The Fall 2015 Origins Field School students have successfully accomplished the Ecology module by presenting their scientific thinking and design through their project proposals. Dr. Dino Martins, the director of Mpala, said that it had been a delightful two weeks to live and interact with the field school students. A follow-up blog will be posted for the last part of the ecology module. So stay tuned!

It is now the third week of the Field School semester and we have switched gears to start our second module: Geology. In the next two weeks, we will be learning about rocks, sediments, formations, members and the geological history of the Turkana Basin with Dr. Christopher Lepre. Dr. Lepre is currently using paleomagnetism to look at ancient history of Lake Turkana, at the Lamont-Doherty Earth Observatory of Columbia University. He has been working in the Turkana Basin for a long time and has taught the Geology module of the field school for a few years.

On the first day of class, Professor Lepre introduced maps, common geological terms and why we are using them. A very important component of the contemporary geological work is the GPS system. Before the GPS times, field work could be very difficult because of the relatively invariant landscapes (at least to me…) of the desert. In some of the earliest field expeditions into the remote Turkana region, led by Dr. Richard Leakey, a lot of the mapping work was depended on the pictographic memories of the explorers. I’ve heard about stories of mapping fossil sites on aero maps and then from aero maps to the current GPS system, not an easy task at all! Thanks to technology, field work nowadays can be better planned and carried out consistently. A lot of time and effort saved!

After class, students set out to do their first assignment: mapping the TBI Ileret compound. It was fun just to explore the wilderness and mark the buildings, paths, landmarks, etc., using their GPSs. Based on the GPS waypoints with coordinates and tracking information, students are going to make hand-drawn maps of TBI Ileret camp.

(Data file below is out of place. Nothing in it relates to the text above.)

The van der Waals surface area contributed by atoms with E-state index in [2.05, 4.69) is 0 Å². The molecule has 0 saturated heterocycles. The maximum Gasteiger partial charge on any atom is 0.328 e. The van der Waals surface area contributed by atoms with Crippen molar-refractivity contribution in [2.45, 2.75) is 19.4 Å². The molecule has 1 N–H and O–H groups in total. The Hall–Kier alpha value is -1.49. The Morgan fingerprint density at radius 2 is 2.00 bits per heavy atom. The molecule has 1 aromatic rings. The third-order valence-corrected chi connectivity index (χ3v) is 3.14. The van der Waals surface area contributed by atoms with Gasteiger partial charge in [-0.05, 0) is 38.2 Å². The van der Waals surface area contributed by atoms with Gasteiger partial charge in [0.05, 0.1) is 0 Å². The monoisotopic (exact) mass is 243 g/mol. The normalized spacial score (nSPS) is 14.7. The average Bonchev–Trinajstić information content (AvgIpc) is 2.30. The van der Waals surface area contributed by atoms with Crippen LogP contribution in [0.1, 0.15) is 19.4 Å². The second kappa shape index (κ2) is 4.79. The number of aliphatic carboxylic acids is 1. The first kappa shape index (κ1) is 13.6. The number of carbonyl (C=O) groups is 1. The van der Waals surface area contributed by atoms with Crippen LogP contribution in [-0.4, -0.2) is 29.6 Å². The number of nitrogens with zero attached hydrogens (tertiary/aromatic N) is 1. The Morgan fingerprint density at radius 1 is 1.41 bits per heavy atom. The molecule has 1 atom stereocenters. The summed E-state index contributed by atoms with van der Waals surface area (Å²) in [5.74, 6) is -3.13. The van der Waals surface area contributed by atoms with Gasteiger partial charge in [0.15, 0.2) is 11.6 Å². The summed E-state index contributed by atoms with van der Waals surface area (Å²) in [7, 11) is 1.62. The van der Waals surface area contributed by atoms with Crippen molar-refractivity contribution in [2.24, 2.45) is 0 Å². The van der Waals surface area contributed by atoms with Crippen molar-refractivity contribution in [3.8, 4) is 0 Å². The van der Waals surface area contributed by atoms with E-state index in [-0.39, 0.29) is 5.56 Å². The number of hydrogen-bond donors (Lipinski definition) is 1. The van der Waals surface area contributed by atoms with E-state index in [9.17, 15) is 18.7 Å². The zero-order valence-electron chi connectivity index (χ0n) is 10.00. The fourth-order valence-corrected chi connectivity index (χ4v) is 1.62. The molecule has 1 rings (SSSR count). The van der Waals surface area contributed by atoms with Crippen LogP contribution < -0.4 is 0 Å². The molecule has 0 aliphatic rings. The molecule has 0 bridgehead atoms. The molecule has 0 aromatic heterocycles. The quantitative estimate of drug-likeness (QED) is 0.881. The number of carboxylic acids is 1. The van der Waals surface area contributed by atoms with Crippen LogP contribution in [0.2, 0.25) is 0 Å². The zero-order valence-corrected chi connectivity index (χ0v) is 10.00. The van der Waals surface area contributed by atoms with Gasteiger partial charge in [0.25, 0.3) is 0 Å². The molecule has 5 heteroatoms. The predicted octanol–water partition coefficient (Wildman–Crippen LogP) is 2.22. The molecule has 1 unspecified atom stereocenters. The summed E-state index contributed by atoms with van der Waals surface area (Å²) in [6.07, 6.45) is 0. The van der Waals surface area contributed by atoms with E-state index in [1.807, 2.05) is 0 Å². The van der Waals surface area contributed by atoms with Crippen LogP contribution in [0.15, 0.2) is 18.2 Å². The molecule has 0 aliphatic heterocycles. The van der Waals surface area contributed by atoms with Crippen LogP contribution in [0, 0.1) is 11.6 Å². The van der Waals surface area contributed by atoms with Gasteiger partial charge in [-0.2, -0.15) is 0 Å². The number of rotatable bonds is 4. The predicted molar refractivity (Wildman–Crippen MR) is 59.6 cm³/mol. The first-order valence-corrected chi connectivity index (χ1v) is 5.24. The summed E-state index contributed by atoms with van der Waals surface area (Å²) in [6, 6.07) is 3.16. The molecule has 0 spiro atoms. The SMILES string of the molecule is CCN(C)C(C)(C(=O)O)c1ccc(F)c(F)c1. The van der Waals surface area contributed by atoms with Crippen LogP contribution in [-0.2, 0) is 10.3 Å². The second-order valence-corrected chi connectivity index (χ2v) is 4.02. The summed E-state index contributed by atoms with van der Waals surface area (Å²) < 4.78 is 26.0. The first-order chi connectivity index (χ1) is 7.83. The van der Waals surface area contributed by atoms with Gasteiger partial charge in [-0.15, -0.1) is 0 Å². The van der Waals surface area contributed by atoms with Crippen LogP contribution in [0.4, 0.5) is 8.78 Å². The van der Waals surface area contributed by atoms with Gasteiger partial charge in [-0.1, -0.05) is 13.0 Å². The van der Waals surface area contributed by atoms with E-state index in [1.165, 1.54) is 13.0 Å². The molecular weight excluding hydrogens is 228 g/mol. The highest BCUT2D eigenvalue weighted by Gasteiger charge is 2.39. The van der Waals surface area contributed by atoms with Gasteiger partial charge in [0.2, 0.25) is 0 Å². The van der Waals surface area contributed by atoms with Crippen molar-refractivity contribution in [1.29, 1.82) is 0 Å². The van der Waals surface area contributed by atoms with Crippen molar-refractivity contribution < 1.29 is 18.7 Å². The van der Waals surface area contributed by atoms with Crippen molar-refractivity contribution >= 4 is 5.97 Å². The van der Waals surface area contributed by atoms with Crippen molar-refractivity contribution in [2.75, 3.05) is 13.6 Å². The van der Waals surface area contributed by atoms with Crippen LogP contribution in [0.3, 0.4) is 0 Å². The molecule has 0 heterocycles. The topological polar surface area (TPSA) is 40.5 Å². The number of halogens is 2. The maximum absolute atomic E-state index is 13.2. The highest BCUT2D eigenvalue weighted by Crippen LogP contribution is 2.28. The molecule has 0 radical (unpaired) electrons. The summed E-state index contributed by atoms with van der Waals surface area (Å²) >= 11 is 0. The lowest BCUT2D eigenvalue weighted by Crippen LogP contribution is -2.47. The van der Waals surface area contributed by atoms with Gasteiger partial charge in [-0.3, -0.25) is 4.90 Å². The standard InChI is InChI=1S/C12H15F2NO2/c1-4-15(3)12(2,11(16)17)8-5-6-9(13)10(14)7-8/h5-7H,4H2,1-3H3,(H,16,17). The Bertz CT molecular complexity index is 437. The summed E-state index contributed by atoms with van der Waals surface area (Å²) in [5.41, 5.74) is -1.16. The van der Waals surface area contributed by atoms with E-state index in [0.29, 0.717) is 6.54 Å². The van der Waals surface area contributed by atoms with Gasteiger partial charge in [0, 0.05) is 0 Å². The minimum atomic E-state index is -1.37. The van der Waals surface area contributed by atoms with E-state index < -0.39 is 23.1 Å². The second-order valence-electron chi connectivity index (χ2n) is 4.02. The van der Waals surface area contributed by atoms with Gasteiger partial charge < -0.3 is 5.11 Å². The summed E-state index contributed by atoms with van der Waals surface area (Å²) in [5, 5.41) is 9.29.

Deming (the blogger), Abel and Maria are looking at the GPS unit near the students’ mess.


Pamela and Taylor mastering the skills of using GPS


Kennedy and Laura take a GPS point in the camp


Boyu and Brian explore the features in the GPS unit


Tristan is listening to Linda (geologist and field school director) about useful tricks of the GPS unit

It is the first time that the field school is held at the Ileret fertility on the east side of the lake so we are expecting some different field excursions this time. The most exciting thing about having the field school here at Ileret is that there are plenty of geological outcrops around TBI Ileret. Today, students went out for a long hike with Dr. Lepre to the Northwest of Ileret camp looking at the Okote and Chari members of the ancient lake deposits. Students learned how to use compasses in addition to GPS units to find where they were. Dr. Lepre also introduced the history of the lake as how its level rose and dropped, and how this is relevant to the geological settings we are seeing today. The outcrops and exposures are slices of time in the past, bearing ancient sediments and remnants of organisms. Many students explored the area with excitement, finding various fossils on their way. There are oyster shells and gastropods in the ancient lake deposits, showing that the lake had a different ecological composition in the past. The fieldwork was very rewarding because it complimented the lecture materials in the classroom.


Students going out into the wilderness


Maria, Abel, Kenneth and Mattia trying to find their way round


Oyster shells in the ancient lake deposit


Meg and Meredith taking a GPS point


A small group discussion in the field


Dr. Lepre showing the students how to use the Brunton compass


A close-up of the Brunton


A bit of squinting to get the Brunton to work?


Jeanette taking notes in the field

The students also didn’t miss the “super blood moon” on Monday morning. We watched the moon being slowly eaten away by Earth’s shadow, hanging low above Lake Turkana, fainting into the darkness. The view was spectacular!


Lunar eclipse above Lake Turkana

Stay tuned for the next blog!